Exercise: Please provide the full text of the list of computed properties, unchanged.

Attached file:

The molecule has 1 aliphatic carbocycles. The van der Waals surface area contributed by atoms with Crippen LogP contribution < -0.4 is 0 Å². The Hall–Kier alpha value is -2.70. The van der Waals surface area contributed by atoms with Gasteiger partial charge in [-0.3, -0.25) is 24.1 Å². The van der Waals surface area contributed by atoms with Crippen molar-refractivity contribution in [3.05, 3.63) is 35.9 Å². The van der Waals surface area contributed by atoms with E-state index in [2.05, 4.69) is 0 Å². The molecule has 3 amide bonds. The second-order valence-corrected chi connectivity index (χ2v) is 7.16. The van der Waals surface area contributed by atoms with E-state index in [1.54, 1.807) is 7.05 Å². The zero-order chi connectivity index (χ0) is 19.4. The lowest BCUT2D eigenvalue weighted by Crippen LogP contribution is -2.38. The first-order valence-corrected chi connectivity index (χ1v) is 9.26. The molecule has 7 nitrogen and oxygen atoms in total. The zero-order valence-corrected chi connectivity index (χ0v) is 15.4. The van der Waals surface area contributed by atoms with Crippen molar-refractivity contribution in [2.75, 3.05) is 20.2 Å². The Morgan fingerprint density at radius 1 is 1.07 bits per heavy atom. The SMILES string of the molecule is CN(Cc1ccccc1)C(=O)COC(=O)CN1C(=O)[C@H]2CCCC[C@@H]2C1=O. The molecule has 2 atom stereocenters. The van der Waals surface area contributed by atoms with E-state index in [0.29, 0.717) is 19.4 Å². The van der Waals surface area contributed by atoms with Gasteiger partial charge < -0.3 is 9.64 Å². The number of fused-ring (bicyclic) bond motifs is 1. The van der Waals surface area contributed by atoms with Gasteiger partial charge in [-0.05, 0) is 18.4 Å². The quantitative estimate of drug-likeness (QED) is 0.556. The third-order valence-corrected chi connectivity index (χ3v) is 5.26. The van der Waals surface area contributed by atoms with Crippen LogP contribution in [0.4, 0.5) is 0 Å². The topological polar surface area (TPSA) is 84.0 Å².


The molecule has 1 aliphatic carbocycles. The van der Waals surface area contributed by atoms with Crippen LogP contribution < -0.4 is 0 Å². The Hall–Kier alpha value is -2.70. The van der Waals surface area contributed by atoms with Gasteiger partial charge in [-0.3, -0.25) is 24.1 Å². The van der Waals surface area contributed by atoms with Crippen molar-refractivity contribution in [3.05, 3.63) is 35.9 Å². The van der Waals surface area contributed by atoms with E-state index in [2.05, 4.69) is 0 Å². The molecule has 3 amide bonds. The second-order valence-corrected chi connectivity index (χ2v) is 7.16. The van der Waals surface area contributed by atoms with E-state index in [1.54, 1.807) is 7.05 Å². The zero-order chi connectivity index (χ0) is 19.4. The lowest BCUT2D eigenvalue weighted by Crippen LogP contribution is -2.38. The first-order valence-corrected chi connectivity index (χ1v) is 9.26. The molecule has 7 nitrogen and oxygen atoms in total. The zero-order valence-corrected chi connectivity index (χ0v) is 15.4. The van der Waals surface area contributed by atoms with Crippen molar-refractivity contribution in [2.75, 3.05) is 20.2 Å². The Morgan fingerprint density at radius 1 is 1.07 bits per heavy atom. The SMILES string of the molecule is CN(Cc1ccccc1)C(=O)COC(=O)CN1C(=O)[C@H]2CCCC[C@@H]2C1=O. The molecule has 2 atom stereocenters. The van der Waals surface area contributed by atoms with E-state index in [0.29, 0.717) is 19.4 Å². The van der Waals surface area contributed by atoms with Gasteiger partial charge < -0.3 is 9.64 Å². The number of fused-ring (bicyclic) bond motifs is 1. The van der Waals surface area contributed by atoms with Gasteiger partial charge in [-0.05, 0) is 18.4 Å². The quantitative estimate of drug-likeness (QED) is 0.556. The third-order valence-corrected chi connectivity index (χ3v) is 5.26. The van der Waals surface area contributed by atoms with Crippen LogP contribution in [0.4, 0.5) is 0 Å². The topological polar surface area (TPSA) is 84.0 Å².